"Yes." Mulder dug into his pocket to make sure he was telling the truth. He'd never taken a statement from a witness under quite such interesting circumstances before.

"Are you ready to get out of here?"

"Yes." He smiled at her, and after a moment, she smiled back, and they went out into the street where the car stood neatly parked at the curb, with a few wet leaves stuck to the hood. Mulder went automatically towards the driver's door, but Scully followed him and shook her head, holding up the keys.

"I get to drive." She opened the car door. "And choose the radio station," she added as she got in.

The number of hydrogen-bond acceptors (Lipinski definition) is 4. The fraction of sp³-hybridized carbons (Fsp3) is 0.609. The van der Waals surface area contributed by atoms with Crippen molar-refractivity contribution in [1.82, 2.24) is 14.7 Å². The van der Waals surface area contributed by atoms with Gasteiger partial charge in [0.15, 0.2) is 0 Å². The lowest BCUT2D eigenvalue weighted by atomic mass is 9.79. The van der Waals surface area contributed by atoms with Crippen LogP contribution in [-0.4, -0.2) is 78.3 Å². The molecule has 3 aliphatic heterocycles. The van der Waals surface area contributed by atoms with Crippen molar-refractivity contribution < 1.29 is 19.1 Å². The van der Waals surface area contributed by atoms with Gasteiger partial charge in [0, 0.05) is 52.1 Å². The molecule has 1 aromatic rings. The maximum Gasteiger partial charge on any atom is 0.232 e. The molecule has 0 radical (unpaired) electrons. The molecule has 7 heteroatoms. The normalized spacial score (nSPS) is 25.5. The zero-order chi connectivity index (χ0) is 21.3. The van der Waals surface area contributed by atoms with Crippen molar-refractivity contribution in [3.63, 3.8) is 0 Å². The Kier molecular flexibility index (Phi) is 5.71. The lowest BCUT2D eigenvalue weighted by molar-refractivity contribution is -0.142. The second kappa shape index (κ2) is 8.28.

Mulder walked around the car and folded himself into the passenger seat. He pushed it back as far as it would go and looked reproachfully at his partner. "No frogs," he reminded her. "Not a single frog raining down on you this time."

Scully started the car. The radio came on to a classical station, playing something tinkly and elaborate that Mulder tentatively identified as Baroque. It was beginning to rain a little again, just a few small drops spotting the windscreen, light as kisses.

"No frogs," she agreed. "But I had to pack your shirts and make conversation with the Jacksons at breakfast. And what is more, Mulder—"


"I never got to see the paper-clip chain," she said mournfully.

They were both smiling as they drove away.

* * *